One firm not being handicapped by the pandemic is Play More Golf, which links up with UK golf clubs to offer less expensive, flexible membership for players. Since launching in 2016 it has scaled quickly to partner with 250 clubs, attract 10,500 members via its app and doubled revenues year-on year to £4 million.

Crazy increase

When courses closed in March, we quickly offered people extra time on their membership to stay,” explains founder Alastair Sinclair.  When we got to May and golf was one of the first activities to re-open we got a crazy daily increase of enquiries of 1,500%.”

Another firm which has continued to flourish is Remedy Health, which produces and sells bespoke 3D printed nutritional food online. Founder Melissa Snover says its first product – Nourished – has recorded 30% month on month growth since lockdown. There is a bigger focus on people getting healthy,” she says.

Both firms are determined to keep scaling in the months ahead. Play More Golf aims to once more double revenues this year as the recession hits and golfers seek cheaper playing options. It also aims to expand its product internationally into Spain, Portugal, and France next year and launch new white-label products to attract more luxury golf clubs. 

Focus on R&D

We are working on our software and new R&D to ensure we can meet the demand,” Alastair says.  “But scaling is also about being nimble and listening to your customers needs. Its a rapidly changing marketplace.”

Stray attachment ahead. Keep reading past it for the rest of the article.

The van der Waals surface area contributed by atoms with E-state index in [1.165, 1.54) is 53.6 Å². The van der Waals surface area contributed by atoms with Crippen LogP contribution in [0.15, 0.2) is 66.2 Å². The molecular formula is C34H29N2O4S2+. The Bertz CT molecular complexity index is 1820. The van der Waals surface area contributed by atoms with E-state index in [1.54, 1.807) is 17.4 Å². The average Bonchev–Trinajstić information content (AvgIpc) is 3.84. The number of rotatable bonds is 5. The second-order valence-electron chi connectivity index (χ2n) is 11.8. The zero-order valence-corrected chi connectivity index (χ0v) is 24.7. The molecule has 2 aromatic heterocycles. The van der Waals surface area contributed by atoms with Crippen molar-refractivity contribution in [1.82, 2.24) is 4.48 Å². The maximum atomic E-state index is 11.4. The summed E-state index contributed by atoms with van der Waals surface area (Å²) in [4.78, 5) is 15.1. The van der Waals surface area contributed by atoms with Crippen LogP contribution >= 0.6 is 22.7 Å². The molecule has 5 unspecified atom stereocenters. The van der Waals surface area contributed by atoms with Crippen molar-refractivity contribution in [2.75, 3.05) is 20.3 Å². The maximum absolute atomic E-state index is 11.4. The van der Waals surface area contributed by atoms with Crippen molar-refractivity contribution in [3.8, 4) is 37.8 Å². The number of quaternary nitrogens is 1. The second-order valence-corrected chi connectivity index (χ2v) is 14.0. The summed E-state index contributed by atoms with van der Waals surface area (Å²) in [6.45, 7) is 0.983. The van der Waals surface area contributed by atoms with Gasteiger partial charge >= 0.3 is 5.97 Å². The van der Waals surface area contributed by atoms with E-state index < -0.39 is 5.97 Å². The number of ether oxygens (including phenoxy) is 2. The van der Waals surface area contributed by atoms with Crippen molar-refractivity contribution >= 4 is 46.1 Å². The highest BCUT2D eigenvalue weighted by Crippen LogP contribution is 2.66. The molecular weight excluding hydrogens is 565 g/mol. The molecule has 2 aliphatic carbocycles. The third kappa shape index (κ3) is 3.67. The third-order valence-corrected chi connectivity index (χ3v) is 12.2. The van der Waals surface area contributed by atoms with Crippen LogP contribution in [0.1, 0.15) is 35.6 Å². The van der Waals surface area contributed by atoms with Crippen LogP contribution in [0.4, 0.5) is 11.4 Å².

Melissa is also continuing to scale and expects 500% revenue growth this year. The expansion includes launching a new kids range this Autumn using its patented technology. We listened to our customers saying their kids would love it and we are delivering,” she says.

Paul Excell, managing director of the ScaleUp Group, says Alastair and Melissa are following many of the key scaling up steps vital in troubled times.

One main area is focusing on cashflow and capital and securing finance to fund investment. Every pound counts in marketing, sales or customer acquisition,” he says. You need to maximise recurring revenues and look at streamlining your processes to be more efficient.”

Obsess over customer needs

Paul also emphasizes the need to ‘obsess' over customers both existing and new. “How are your customers feeling, what do they need to be successful, are your delivering your promise? Plus, how can you develop business processes, models, product portfolio, and people to cost effectively address  new growth markets and customers?”

Indeed, start-ups should create a strategic plan with clear growth targets and communicate it well with all functions and departments to ensure they are on board with it. They should also identify any skills and knowledge gaps in their teams and invest in training.

But a growth plan is not enough. Execution is key. Owners need to build a scale-up collaborative growth and delivery culture throughout their organisation.  “Lead by example and inculcate a supportive, empathetic growth mindset, cause or purpose within your team and partners. Your people should be getting up in the morning ready to face tough challenges and enjoy their successes,” says Paul.

Melissa agrees that the team is crucial. “We hire executive level people who buy into our way of thinking,” she says. “They are very experienced in their individual field, so I let them go away and run with it. At the speed we are growing you can’t expect to know every detail. I’ve never been in such a fast-moving business before, but we keep getting stronger.”

5 key steps